2011 Page Load Test - Average

The iPad 2 generally loads web pages faster than the Xoom. On average it's a ~20% increase in performance. I wouldn't say that the improvement is necessarily noticeable when surfing most sites, but it's definitely measurable.

The move to iOS 4.3 really narrowed the gap between the original iPad and the Xoom. In some cases the two actually render pages in the same amount of time, however that's typically for lighter pages that are easy to render. Up the complexity and the Xoom easily distances itself from the original iPad.

2011 Page Load Test - AnandTech.com

2011 Page Load Test - Amazon.com

2011 Page Load Test - CNN.com

2011 Page Load Test - Digg.com

2011 Page Load Test - Engadget.com

2011 Page Load Test - Facebook.com

2011 Page Load Test - NYTimes.com

2011 Page Load Test - Reddit.com

We'll touch on this more in the full review but it's not all about performance when talking about web browsing between the iPad 2 and the Xoom. Although the iPad 2 may have faster render times on average, the Xoom still supports tabbed browsing which definitely has its advantages.

The GPU: PowerVR SGX 543MP2

There are no spoilers here but the PowerVR SGX 535 in the original A4 is out, replaced by the new PowerVR SGX 543MP2. The 543 as a building block has a bit over twice the peak floating point throughput of the SGX 535. The MP2 just means there are two of these 543s working in tandem. The result is what Apple uses as the basis for their "9x faster" GPU claims. In practice the improvement should be less than that, but it's still enormous.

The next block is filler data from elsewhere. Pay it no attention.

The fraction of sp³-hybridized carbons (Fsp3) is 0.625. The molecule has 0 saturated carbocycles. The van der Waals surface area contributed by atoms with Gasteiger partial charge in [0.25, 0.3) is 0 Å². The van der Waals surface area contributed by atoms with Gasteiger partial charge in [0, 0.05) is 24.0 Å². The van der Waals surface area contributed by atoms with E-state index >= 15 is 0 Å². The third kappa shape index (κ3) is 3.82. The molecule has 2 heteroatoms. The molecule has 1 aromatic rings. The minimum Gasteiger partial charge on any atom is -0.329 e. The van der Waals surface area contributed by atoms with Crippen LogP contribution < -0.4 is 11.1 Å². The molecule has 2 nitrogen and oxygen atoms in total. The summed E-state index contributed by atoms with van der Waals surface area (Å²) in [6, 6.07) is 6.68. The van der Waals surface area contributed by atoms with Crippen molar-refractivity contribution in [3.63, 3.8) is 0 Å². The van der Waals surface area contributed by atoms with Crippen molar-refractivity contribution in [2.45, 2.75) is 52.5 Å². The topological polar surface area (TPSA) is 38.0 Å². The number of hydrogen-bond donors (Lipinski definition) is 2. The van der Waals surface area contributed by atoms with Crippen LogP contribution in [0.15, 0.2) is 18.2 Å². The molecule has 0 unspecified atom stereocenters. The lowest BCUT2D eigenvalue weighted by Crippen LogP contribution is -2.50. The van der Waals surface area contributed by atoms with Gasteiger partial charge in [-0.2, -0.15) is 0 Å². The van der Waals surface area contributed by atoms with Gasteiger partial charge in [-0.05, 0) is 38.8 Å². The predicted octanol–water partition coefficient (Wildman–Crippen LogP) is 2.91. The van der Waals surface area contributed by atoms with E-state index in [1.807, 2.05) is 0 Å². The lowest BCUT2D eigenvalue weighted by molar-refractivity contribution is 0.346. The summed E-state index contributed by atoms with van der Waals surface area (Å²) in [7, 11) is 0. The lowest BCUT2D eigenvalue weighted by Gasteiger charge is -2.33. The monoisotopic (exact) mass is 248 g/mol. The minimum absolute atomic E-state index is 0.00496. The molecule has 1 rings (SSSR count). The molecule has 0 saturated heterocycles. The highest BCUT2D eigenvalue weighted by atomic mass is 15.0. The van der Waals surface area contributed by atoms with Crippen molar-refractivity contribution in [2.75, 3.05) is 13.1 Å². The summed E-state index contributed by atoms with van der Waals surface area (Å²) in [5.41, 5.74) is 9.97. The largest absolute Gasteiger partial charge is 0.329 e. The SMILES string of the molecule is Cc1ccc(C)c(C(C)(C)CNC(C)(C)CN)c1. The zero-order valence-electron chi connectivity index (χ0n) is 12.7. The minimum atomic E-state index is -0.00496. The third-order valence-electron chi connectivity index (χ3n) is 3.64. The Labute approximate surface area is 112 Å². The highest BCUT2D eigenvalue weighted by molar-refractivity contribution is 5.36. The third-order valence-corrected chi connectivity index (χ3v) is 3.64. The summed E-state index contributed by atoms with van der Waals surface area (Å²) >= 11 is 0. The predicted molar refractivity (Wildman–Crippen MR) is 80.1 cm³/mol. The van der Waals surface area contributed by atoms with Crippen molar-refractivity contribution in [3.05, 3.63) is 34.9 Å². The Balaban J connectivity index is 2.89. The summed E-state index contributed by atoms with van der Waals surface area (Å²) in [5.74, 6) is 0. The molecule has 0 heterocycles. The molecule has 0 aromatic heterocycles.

We've got GPU performance data coming, but I thought I'd take a slightly different route and show what one developer is using the extra horsepower offered by the A5 for.

Epic Games is a familiar face around these parts. We've used games powered by their Unreal Engine in our reviews for years now. More recently Epic has made a splash in the iOS world with the release of its Citadel demo and eventually Infinity Blade.

In time for the launch Epic updated Infinity Blade to have some special enhancements for iPad 2 owners. Rather than simply deliver a higher framerate for iPad 2 users, Epic enabled higher resolution textures and anti-aliasing. The resulting boost in image quality is astounding, particularly on the iPad 2's 1024 x 768 screen:

Mouse over to see Infinity Blade on the iPad 2

The gallery below has a bunch of side by side shots showing the improvements made to Infinity Blade for the iPad 2 vs. what you get when you run the game on a first generation iPad.

As we mentioned before, the A5 (and iPad 2) are about enabling developers. In a year's time the PowerVR SGX 543MP2 will be found in the majority of iOS tablets on the market - and games are just going to get prettier from there.

Update: We've published a look at the performance of the PowerVR SGX 543MP2 running GLBenchmark 2.0 here. If you want a teaser, it's good:

The Display: Multiple Vendors, Nearly Identical to iPad 1